Bartolomeo Romagna (John Carradine) was a saintly union organizer framed in 1920 for the murder of a paymaster & given the death sentence, leaving behind a wife (Helen Jerome Eddy) & son. In 1936, the case is studied in a law class, & the man's execution is back in the news as a miscarriage of justice.
The executed man's son is now grown. Mio Romagna is played by Burgess Meredith in his first film, performing the role brilliantly after having been Mio in the original Broadway stage production of the play, now a recognized classic, by Maxwell Anderson.
Mio lives as a wandering tramp of the Depression era, always searching for the actual killer, a well-known gangster, Trock Estrella (Edwardo Ciannelli), himself only recently out of prison.
J. Peverell Marley's cinematography for Winterset (1936) is often thrilling, & received the Venice Film Festival Award. Marley was one of only six cinematographers given a star on the Hollywood Walk of Fame.
For Winterset, images of ghetto streets have a harsh impressionistic impact on the senses. The whole film has a proletarian perspective, with a willingness to look right into the face of poverty & injustice in ways the vast majority of films from the era almost pathologically refused to do, finding escapism easier to market than anguish. This is a true precursor to film noir.
Soup lines, street entertainers, & tramps on nameless ghetto streets...everything rises to heights of of grim beauty -- a smart & unpresuming script reenacted on doomful sets.
Miriamne (one-name actress "Margo") lives at the end of an alley in an oppressive basement apartment. It is here Mio finds her, with romantic developments, though his purpose was to find her brother Garth (Paul Guilfoyle), a gangster who was present at the murder blamed on Mio's father.
I just adored Margo's acting & voice & face; she made Miriamne a wonderful character. And the instant affection she felt for Mio is moving & convincing, the one bit of light in a very dark melodrama. As she loves her brother, but cares also for Mio, she is terrified for two men.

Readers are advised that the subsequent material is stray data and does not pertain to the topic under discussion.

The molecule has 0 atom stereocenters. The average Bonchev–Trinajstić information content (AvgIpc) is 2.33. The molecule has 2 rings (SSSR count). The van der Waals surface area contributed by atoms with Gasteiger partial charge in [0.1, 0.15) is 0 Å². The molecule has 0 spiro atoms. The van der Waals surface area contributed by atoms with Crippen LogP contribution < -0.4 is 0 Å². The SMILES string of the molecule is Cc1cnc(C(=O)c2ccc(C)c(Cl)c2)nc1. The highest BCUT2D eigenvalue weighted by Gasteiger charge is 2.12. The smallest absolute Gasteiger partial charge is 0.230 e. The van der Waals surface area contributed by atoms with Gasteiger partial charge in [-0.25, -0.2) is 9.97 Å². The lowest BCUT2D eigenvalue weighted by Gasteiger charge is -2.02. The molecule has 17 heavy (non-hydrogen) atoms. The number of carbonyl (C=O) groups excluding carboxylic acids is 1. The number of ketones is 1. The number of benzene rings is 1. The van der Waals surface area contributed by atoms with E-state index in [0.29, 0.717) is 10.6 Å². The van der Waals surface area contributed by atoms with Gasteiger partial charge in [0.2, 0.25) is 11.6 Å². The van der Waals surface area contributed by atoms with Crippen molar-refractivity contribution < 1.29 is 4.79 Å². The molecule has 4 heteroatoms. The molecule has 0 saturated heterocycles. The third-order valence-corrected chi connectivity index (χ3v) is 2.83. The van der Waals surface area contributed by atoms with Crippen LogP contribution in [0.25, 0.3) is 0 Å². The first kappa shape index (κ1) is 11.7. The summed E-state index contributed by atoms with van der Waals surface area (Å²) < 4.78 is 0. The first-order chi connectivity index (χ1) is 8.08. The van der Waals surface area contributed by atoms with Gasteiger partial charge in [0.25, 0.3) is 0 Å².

Judge Gaunt (Edward Ellis) who condemned the innocent man came to doubt the court findings. He became so haunted by guilt, he eventually lost his mind, & took to wandering homelessly, in search of the executed man's ruined family.
The primary villain, tubercular Trock, is relentless in his bile & appalling nature, a man without a soul. He murdered fellow gangster Shadow (Stanley Ridges) & intends to track down & kill everyone who might be able to pin the old murder on him. If paranoia hadn't ruled him, he'd never have been found out.
A shocking climax involves a gamut of emotion, intense horror, mixing love, hate, vengeance, murder, with a brother's redemption & sundry heroic acts. It is perhaps stretched out to an absurd length, but the point is so much deeper than a swift to-the-point climax that the meandering unfolding of little complexities is worthwhile.
The original play had very political underpinnings, as the tale was based on the actual trial of union radicals (Nicolo Sacco & Bartolomeo Vanzetti), tried & condemned to death in 1921 largely on the basis of the widespread hatred for "wops" as Italian immigrant laborers were called, with Judge Webster Thayer an unrepentent bigot & a jury of northern Yankees about as bad. A scene in Winterset when the doomed Bartolomeo Romagna denounces the judge in the courtroom was based on an eloquent letter written by Bartolomeo Vanzetti from Death Row.
When the actual killers became known, a special commission headed by the president of Harvard College performed a shocking white-wash that left innocent men to go into the electric chair. They were posthumously pardoned by governor Michael Dukakis in 1977 on the fiftieth anniversary of their state-sanctioned murder.
If Winterset has never been recognized for its poetic excesses & gothicisms & unique beauty, then what a shame that meaningful cinema really is a harder sell than trivial cinema.
copyright © by Paghat the Ratgirl